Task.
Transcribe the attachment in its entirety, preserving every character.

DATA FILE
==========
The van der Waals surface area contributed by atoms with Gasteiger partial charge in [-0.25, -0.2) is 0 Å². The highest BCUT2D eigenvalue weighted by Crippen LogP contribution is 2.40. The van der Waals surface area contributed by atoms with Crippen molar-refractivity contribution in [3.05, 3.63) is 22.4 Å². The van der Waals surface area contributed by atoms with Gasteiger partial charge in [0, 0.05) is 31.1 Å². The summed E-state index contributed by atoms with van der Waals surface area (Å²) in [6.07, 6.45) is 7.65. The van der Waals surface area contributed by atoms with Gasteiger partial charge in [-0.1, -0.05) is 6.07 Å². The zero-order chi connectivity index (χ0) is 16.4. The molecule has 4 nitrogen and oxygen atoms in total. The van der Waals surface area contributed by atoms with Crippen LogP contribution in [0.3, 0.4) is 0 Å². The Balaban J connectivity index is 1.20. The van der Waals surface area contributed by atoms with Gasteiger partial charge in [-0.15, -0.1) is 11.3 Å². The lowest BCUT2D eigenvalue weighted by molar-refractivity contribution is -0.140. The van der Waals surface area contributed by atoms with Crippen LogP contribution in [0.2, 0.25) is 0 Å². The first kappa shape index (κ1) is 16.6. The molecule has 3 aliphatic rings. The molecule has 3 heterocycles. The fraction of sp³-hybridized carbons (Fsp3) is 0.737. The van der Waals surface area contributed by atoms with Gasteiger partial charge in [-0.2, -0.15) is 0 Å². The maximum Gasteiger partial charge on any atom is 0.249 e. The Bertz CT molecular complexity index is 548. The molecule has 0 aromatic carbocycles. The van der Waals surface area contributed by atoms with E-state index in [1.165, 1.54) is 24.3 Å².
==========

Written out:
The van der Waals surface area contributed by atoms with Gasteiger partial charge in [-0.25, -0.2) is 0 Å². The highest BCUT2D eigenvalue weighted by Crippen LogP contribution is 2.40. The van der Waals surface area contributed by atoms with Crippen molar-refractivity contribution in [3.05, 3.63) is 22.4 Å². The van der Waals surface area contributed by atoms with Gasteiger partial charge in [0, 0.05) is 31.1 Å². The summed E-state index contributed by atoms with van der Waals surface area (Å²) in [6.07, 6.45) is 7.65. The van der Waals surface area contributed by atoms with Gasteiger partial charge in [-0.1, -0.05) is 6.07 Å². The zero-order chi connectivity index (χ0) is 16.4. The molecule has 4 nitrogen and oxygen atoms in total. The van der Waals surface area contributed by atoms with Crippen LogP contribution in [0.3, 0.4) is 0 Å². The Balaban J connectivity index is 1.20. The van der Waals surface area contributed by atoms with Gasteiger partial charge in [-0.15, -0.1) is 11.3 Å². The lowest BCUT2D eigenvalue weighted by molar-refractivity contribution is -0.140. The van der Waals surface area contributed by atoms with Crippen LogP contribution in [0.2, 0.25) is 0 Å². The first kappa shape index (κ1) is 16.6. The molecule has 3 aliphatic rings. The molecule has 3 heterocycles. The fraction of sp³-hybridized carbons (Fsp3) is 0.737. The van der Waals surface area contributed by atoms with Gasteiger partial charge in [-0.2, -0.15) is 0 Å². The maximum Gasteiger partial charge on any atom is 0.249 e. The Bertz CT molecular complexity index is 548. The molecule has 0 aromatic carbocycles. The van der Waals surface area contributed by atoms with E-state index in [1.165, 1.54) is 24.3 Å².